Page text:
The official kickoff to the holidays is right around the corner, and chances are you’ll be hosting at least one gathering during the season. As a host, you’ll be faced with many decisions such as what food to serve and which wine to serve with it.
The world of wine can be confusing, especially when pairing it with food. Does it really matter what you serve? Wine is wine, right? According to Tricia Rasar, wine director at Bottle Shop at Mancy’s Italian, “It’s very important. The right wine pairing elevates the food and the wine experience. It makes your food taste better. A wrong pairing can really make your food taste terrible, and that’s the last thing you want when you are spending a lot of your time on a holiday feast.”
To take some of the guesswork out of planning holiday events, Rasar offers expert advice to help you create perfect food and wine pairings, choose which glass to serve with which wine, and decide how much wine to have on hand for each guest.
Pairing wine with holiday food
With turkey, Rasar suggests serving a medium-sweet riesling or rosé wine. Rieslings and rosés also work well with ham. An Oregon pinot noir or a Burgundy, a dry wine from France’s Burgundy region, are also good choices.
For shellfish such as crab legs and shrimp cocktail, Rasar recommends prosecco, an Italian sparkling wine; Champagne; or a Sancerre, a dry white sauvignon blanc.
With lamb, Rasar prefers a northern Italian red or a Syrah, a smoky and spicy wine which pairs well with gamy meats.
“I think people automatically go for cabernets with beef, but sometimes a cab is too much wine for a delicate filet. I would go with something more elegant and softer. A pinot noir would be wonderful or a softer merlot or red blend,” Rasar offered. She suggests saving the bolder, more masculine wines like Napa Cabernet, Bordeaux, or Brunello di Montalcino for meats like rib roast where there is a lot of fat and connective tissue.
“Sparkling wines are best for aperitifs. Prosecco is a very popular sparkling wine. It’s not too dry or too sweet and great for a larger crowd. If you want to do something more elegant for a toast, go with Champagne,” said Rasar.
For dessert, Rasar recommends, “a Moscato d’Asti, which is sweet but light and refreshing. This goes with lighter desserts such as cheesecake, creme brulee and fruit pies. It tastes like sparkling peach juice.”
“A Tawny port could serve as the dessert,” explained Rasar. “It’s a rich and very sweet wine that pairs well with creamy desserts, chocolate desserts and pies. Its flavor is like caramel which goes with anything.”
Looking for something more eclectic? Rasar has a few favorites. “Chiroubles, a reserve wine from Beaujolais, is similar to a pinot noir but it’s a little richer and darker in color and slightly drier and spicier. Hexamer is a white pinot noir from Germany. Use this anywhere you would use a Riesling, Chardonnay or rosé,” Rasar explained. Both wines are available at Bottle Shop and are under $25. “A wine doesn’t have to be expensive to be special,” she added. Also available at Bottle Shop is another of Rasar’s favorites, “Ciacci Fabivs from Tuscany, which is 100 percent Syrah.”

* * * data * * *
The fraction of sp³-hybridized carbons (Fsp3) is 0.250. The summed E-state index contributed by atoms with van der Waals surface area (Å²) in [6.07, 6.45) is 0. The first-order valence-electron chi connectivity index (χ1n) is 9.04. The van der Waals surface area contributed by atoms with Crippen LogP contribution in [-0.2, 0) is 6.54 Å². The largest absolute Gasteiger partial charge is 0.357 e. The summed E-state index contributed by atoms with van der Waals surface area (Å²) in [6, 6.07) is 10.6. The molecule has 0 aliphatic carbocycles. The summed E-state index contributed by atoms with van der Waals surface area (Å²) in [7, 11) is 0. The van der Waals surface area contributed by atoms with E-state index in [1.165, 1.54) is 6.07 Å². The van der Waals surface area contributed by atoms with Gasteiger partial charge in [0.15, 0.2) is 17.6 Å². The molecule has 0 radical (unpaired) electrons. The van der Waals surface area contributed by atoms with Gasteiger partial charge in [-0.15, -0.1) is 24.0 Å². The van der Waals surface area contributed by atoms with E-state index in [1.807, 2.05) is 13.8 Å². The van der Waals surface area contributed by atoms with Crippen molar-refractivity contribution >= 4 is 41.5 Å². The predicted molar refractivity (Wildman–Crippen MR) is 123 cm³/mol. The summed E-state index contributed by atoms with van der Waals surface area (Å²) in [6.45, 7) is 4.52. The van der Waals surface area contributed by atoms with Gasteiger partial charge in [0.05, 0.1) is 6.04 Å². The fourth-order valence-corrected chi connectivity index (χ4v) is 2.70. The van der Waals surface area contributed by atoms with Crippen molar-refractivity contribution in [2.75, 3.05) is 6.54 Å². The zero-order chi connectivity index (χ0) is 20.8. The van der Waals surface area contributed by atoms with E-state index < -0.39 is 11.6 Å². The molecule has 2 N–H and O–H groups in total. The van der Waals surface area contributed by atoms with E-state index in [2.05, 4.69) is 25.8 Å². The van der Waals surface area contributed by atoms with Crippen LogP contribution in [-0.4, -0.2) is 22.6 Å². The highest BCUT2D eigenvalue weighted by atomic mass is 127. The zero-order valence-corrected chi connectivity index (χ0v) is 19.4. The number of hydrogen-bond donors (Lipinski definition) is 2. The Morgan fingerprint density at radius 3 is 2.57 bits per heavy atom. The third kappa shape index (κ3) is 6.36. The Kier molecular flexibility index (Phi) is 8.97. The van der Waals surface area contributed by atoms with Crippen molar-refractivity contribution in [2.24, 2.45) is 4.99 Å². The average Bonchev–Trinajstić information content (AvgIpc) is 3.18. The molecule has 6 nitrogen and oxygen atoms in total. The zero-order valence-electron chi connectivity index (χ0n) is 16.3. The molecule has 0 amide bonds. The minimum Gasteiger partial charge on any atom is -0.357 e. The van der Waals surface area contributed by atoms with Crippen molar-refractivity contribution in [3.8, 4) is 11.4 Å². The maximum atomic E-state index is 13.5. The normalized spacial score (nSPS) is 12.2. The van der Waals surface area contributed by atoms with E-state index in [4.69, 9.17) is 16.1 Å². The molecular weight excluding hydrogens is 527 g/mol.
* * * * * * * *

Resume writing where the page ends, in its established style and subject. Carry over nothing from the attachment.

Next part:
For those who don’t like wine or don’t drink alcohol, Rasar suggests serving sparkling ciders, non-alcoholic cocktails enhanced with extracts and infusions, or a non-alcoholic cranberry punch.
Choosing the glass
Rasar recommends serving reds in 14- or 18-ounce glasses. “When you have a large group, a 14-ounce glass is perfect for everything. If you do a stemless glass with white wine, a bigger bowl is better because it won’t warm too quickly from your hand. It
has just enough room to let the wine breathe,” she offered.
Planning the event
Should you serve a different wine with each course? “It depends on the type of meal you are having,” answered Rasar. “With a buffet, serve a few different varieties to please different palates. If the occasion is formal, have two or three options on the table.”
If the event is a more informal occasion with appetizers or grazing, Rasar recommends serving a white, a rosé and a red. “For Thanksgiving, I would serve a medium to drier style Riesling; a dry rosé, probably French; and a medium-bodied pinot noir from Burgundy or Oregon,” said Rasar. “On Christmas, I would shift because the cuisine usually shifts to heartier food like beef and a lot of seafood. Serve rosé, sauvignon blanc, a crisp chardonnay, or cabernet sauvignon or a similar blend to a cab.”
Deciding on the amount
“At Thanksgiving or Christmas, most people have at least two glasses. For a sit-down dinner, I would plan for a bottle of wine for every two people. If it’s more of an informal event where people are standing and socializing, plan for a bottle per person,” suggested Rasar.
Attending tasting events
Bottle Shop at Mancy’s Italian,
5453 Monroe St.,
celebrated its first anniversary on
Sept. 27. For those interested in taking their knowledge of wine to the next level, Bottle Shop offers weekly wine tasting events on Thursdays from 5:30 to 7:30 p.m. Flights of six to eight samples are available for $15, or individual samples begin at $2. Beer flights are also available. “You can learn as much or as little as you’d like about the wines we offer on Thursdays,” said Rasar. “The most important thing I want people to take away from a tasting is to be more familiar with their own palettes. Wine tastings are a great opportunity to try a lot of great tasting wines at little cost.”
For more information about Mancy’s Restaurant Group see